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Bill English has not ruled out a highway between Hamilton and Tauranga to open up the eastern link in the golden triangle but said it was some time away.
The Finance Minister spoke at a public meeting in Cambridge with Social Welfare minister Paula Bennett.
The meeting was hosted by Waikato MP Lindsay Tisch, new Taranaki-King Country candidate Barbara Kuriger and Taupo MP Louise Upston.
Last month, Hamilton East MP David said a four-lane highway to Tauranga was the next major project that should be considered.
English said the national roads of significance programme would open up opportunities in the region and a new road to the east was on the cards but no details had been worked out yet.
"It has mentioned by some people," he said. "Now that people can see it is possible to get some of the programmes done even when times are tough, they are starting to think about where the next one should be."
About 160 people packed into the Cambridge Town Hall with some left standing in the doorway.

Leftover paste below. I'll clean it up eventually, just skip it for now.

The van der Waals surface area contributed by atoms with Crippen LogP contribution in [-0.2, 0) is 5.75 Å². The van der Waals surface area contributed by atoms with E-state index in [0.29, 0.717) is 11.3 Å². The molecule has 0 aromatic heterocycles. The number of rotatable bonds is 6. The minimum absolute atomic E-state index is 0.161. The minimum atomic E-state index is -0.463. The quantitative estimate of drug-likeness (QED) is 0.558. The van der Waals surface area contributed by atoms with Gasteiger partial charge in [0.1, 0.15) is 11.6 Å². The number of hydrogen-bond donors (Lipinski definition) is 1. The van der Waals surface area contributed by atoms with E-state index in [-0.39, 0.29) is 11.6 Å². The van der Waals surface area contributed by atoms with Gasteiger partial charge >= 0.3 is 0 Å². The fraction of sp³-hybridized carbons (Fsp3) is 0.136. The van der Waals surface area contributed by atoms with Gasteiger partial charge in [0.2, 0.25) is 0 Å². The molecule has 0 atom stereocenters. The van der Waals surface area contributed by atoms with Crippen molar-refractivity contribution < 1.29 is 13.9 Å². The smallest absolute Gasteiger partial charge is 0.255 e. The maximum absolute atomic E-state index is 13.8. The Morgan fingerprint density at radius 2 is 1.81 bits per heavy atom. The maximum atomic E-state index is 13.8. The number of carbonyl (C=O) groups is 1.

They heard the economy was going "reasonably well" with the primary sector, the Christchurch rebuild and housing the key drivers.
English said the roads of significance would open opportunities for business in the region and they were committed to the policy.
However, every dollar of petrol tax was allocated and a list of long-term projects was already in the pipeline.
"At the moment we are full-up with a big building programme in Christchurch, getting started with the long-term programme in Wellington, the Transmission Gully, Auckland with Waterview and the Waikato Expressway.
"As we get through that programme, though, we can start looking ahead to the mid 2020s."
A Hamilton to Tauranga route would have to be considered alongside the Puhoi to Wellsford road, a second Auckland Harbour crossing and further extensions to the Waikato Expressway.
Government's commitment to the plan would give business the confidence to invest in the regions.
He said the economy was slowly on the rise and expected the average wage to increase from $55,000 to $65,000 in the next 3 years.
Bennett said with the growing economy, fewer families were dependent on welfare and taxpayers' money was being spent directly on food and services.
Upston organised the meeting and said the two ministers gave Cambridge residents a clear view of what was spent and where the money was going.
"The turnout is a really good indicator that people want to hear exactly what is happening and what the plan is for the next few years if we are re-elected."
- Waikato Times
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